The Oliver Tambo Moot Court Story
The Oliver Tambo Story
Oliver Reginald "O.R." Tambo was born on 27th October 1917 at Mbizana, in eastern Mpondoland, Eastern Cape, where he enjoyed an active and traditional childhood, nurtured by a large family. His father, Mzimeni, was an entrepreneur who instilled in his young son the wisdom of a good education. Oliver was enrolled in Holy Cross missionary school, where, as an eager eleven-year-old, he developed a particular aptitude for discussion and debate. After completing high school at St Peters in Johannesburg, he enrolled for a BSc degree, graduating from the University of Fort Hare in 1941. He carried on his studies to obtain his Higher Diploma in Education.
Of Oliver Tambo's time as a student at Fort Hare, Nelson Mandela writes:
He had first impressed me at Fort Hare when I noticed his thoughtful intelligence and sharp debating skills. With his cool logical style he could demolish an opponent's argument - precisely the sort of intelligence that is useful in a courtroom.
The admiration was mutual. In 1953, after Tambo had taught maths at St Peters for a decade, a career shift into the practice of law saw Mandela and Tambo become the first, and at that time the only, black African law firm in South Africa. Tambo had by then completed his law qualifications through UNISA, and had served articles to become an attorney. As partners, Mandela and Tambo fought in the courts for equality for all South Africans, a goal that was to elude them for a further 40 years.
Tambo's links with the ANC were forged early in his life. He was a founding member of the ANC Youth League in 1944, and was elected to the Transvaal executive of the ANC in 1946. By 1955 he was Secretary General in which capacity he played a leading role in the Congress of the People that same year. With this high profile, Oliver Tambo, with most of the ANC leadership including Nelson Mandela, was arrested in December 1956 and charged with high treason. He was released after two and a half weeks in prison, though the preliminaries of the treason trial continued for over a year. Charges against Tambo were withdrawn in December 1957. Only in August 1959 did the trial against the remaining 30 defendants begin in earnest.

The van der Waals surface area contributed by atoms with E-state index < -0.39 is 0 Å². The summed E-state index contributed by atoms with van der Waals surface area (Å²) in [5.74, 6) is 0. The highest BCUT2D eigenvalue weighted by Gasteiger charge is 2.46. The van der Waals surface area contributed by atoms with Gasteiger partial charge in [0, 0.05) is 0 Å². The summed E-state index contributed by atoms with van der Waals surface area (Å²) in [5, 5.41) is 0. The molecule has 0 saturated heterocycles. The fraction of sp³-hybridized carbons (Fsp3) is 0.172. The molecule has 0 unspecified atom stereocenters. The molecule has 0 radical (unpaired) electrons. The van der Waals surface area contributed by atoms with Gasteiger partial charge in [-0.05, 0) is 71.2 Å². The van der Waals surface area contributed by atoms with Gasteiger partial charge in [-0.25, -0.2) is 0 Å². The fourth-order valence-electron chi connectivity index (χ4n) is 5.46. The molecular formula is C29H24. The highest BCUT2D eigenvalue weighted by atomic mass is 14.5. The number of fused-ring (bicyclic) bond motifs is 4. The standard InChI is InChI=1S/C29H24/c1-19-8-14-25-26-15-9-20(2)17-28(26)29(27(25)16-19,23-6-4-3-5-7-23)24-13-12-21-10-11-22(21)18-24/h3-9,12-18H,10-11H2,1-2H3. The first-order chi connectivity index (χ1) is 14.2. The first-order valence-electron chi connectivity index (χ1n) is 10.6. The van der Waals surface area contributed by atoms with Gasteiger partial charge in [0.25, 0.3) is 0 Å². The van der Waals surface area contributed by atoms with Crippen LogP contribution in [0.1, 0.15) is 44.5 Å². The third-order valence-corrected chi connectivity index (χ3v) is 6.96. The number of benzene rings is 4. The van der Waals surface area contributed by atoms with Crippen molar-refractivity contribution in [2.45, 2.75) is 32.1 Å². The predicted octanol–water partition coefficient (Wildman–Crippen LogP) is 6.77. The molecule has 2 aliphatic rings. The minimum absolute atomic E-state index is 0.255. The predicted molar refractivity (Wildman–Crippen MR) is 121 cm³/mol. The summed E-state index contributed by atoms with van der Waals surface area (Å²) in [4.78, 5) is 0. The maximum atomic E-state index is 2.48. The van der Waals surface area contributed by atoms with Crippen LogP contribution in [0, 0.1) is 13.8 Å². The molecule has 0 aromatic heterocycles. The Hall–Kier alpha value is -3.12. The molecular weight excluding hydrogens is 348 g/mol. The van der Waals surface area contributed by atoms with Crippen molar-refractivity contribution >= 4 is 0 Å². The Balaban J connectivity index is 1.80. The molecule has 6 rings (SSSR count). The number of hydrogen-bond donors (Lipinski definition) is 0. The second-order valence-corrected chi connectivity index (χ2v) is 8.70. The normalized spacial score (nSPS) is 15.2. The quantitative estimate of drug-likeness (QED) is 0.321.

On 8 April 1960 the ANC was declared an illegal organisation under the Suppression of Communism Act. The ANC leadership decided that Oliver Tambo, by then Deputy President of the ANC, would best serve the movement by going into exile and building international ties which would mobilise support for reform within South Africa. With the dedicated support of his wife Adelaide, he became ambassador at large and established missions in 27 countries by 1990. He later took an active role in the organisation of the armed struggle against apartheid.
After the death of Chief Albert Luthuli in 1967, Tambo was appointed President-General of the ANC, and led the organisation in exile until his eventual return to South Africa in December 1990. His presidency brought with it that of Commander in Chief of Umkhonto we Sizwe. In the final years of negotiation towards the election of the first democratic government in South Africa in 1994, Oliver Tambo brought his ambassadorial and conciliatory skills to bear on readying the country for a return to the normality of international relations, arguing even for a gradual relaxation of sanctions. But he was not to see the free South Africa for which he had struggled for his entire adult life. In April 1993, only a year before the country saw all its people streaming to the polls for the first time, Oliver Tambo succumbed to a stroke.
Nelson Mandela writes of his passing:
[Plato] the philosopher classifies men into groups of gold, silver and lead. Oliver Tambo was pure gold; there was gold in his intellectual brilliance, gold in his warmth and humanity, gold in his tolerance and generosity, gold in his unfailing loyalty and self-sacrifice.
This is the calibre of the man after whom Mrs Adelaide Tambo has graciously consented we may name the Moot Court of the Faculty of Law of the University of Cape Town. She does the Law Faculty great honour.
The original oil painting of Oliver Tambo was specially commissioned by the Faculty. The work was made possible by the generosity of Mrs Adelaide Tambo in providing the artist with a broad selection of very special personal photographs and personal records of Oliver Tambo from which the measure of the man could be properly assessed. The painting depicts Tambo at the stage of his life when he was ambassador in exile.